Audio-based Granularity-adapted Emotion Classification

Sven Ewan Shepstone, Zheng-Hua Tan, Søren Holdt Jensen

Publikation: Bidrag til tidsskriftTidsskriftartikelForskningpeer review

Resumé

This paper introduces a novel framework for combining the strengths of machine-based and human-based emotion classification. Peoples' ability to tell similar emotions apart is known as emotional granularity, which can be high or low, and is measurable. This paper proposes granularity-Adapted classification that can be used as a front-end to drive a recommender, based on emotions from speech. In this context, incorrectly predicted peoples' emotions could lead to poor recommendations, reducing user satisfaction. Instead of identifying a single emotion class, an adapted class is proposed, and is an aggregate of underlying emotion classes chosen based on granularity. In the recommendation context, the adapted class maps to a larger region in valence-Arousal space, from which a list of potentially more similar content items is drawn, and recommended to the user. To determine the effectiveness of adapted classes, we measured the emotional granularity of subjects, and for each subject, used their pairwise similarity judgments of emotion to compare the effectiveness of adapted classes versus single emotion classes taken from a baseline system. A customized Euclidean-based similarity metric is used to measure the relative proximity of emotion classes. Results show that granularity-Adapted classification can improve the potential similarity by up to 9.6 percent.

OriginalsprogEngelsk
TidsskriftIEEE Transactions on Affective Computing
Vol/bind9
Udgave nummer2
Sider (fra-til)176-190
Antal sider15
ISSN2371-9850
DOI
StatusUdgivet - 2018

Citer dette

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title = "Audio-based Granularity-adapted Emotion Classification",
abstract = "This paper introduces a novel framework for combining the strengths of machine-based and human-based emotion classification. Peoples' ability to tell similar emotions apart is known as emotional granularity, which can be high or low, and is measurable. This paper proposes granularity-Adapted classification that can be used as a front-end to drive a recommender, based on emotions from speech. In this context, incorrectly predicted peoples' emotions could lead to poor recommendations, reducing user satisfaction. Instead of identifying a single emotion class, an adapted class is proposed, and is an aggregate of underlying emotion classes chosen based on granularity. In the recommendation context, the adapted class maps to a larger region in valence-Arousal space, from which a list of potentially more similar content items is drawn, and recommended to the user. To determine the effectiveness of adapted classes, we measured the emotional granularity of subjects, and for each subject, used their pairwise similarity judgments of emotion to compare the effectiveness of adapted classes versus single emotion classes taken from a baseline system. A customized Euclidean-based similarity metric is used to measure the relative proximity of emotion classes. Results show that granularity-Adapted classification can improve the potential similarity by up to 9.6 percent.",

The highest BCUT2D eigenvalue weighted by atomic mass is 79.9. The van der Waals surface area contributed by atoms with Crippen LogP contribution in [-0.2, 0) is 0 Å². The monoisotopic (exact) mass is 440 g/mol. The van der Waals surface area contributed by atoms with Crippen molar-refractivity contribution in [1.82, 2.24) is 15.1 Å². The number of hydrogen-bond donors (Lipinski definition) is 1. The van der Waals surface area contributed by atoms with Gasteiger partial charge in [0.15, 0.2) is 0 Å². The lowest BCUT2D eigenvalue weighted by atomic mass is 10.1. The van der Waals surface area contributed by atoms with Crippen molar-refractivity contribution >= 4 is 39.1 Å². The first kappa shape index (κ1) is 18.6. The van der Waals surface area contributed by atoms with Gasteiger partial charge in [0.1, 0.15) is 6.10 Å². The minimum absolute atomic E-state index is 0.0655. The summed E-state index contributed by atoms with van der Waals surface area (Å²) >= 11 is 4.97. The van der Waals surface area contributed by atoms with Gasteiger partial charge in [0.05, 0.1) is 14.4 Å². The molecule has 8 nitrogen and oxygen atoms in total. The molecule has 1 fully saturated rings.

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Audio-based Granularity-adapted Emotion Classification. / Shepstone, Sven Ewan; Tan, Zheng-Hua; Jensen, Søren Holdt.

I: IEEE Transactions on Affective Computing, Bind 9, Nr. 2, 2018, s. 176-190.

Publikation: Bidrag til tidsskriftTidsskriftartikelForskningpeer review

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AB - This paper introduces a novel framework for combining the strengths of machine-based and human-based emotion classification. Peoples' ability to tell similar emotions apart is known as emotional granularity, which can be high or low, and is measurable. This paper proposes granularity-Adapted classification that can be used as a front-end to drive a recommender, based on emotions from speech. In this context, incorrectly predicted peoples' emotions could lead to poor recommendations, reducing user satisfaction. Instead of identifying a single emotion class, an adapted class is proposed, and is an aggregate of underlying emotion classes chosen based on granularity. In the recommendation context, the adapted class maps to a larger region in valence-Arousal space, from which a list of potentially more similar content items is drawn, and recommended to the user. To determine the effectiveness of adapted classes, we measured the emotional granularity of subjects, and for each subject, used their pairwise similarity judgments of emotion to compare the effectiveness of adapted classes versus single emotion classes taken from a baseline system. A customized Euclidean-based similarity metric is used to measure the relative proximity of emotion classes. Results show that granularity-Adapted classification can improve the potential similarity by up to 9.6 percent.

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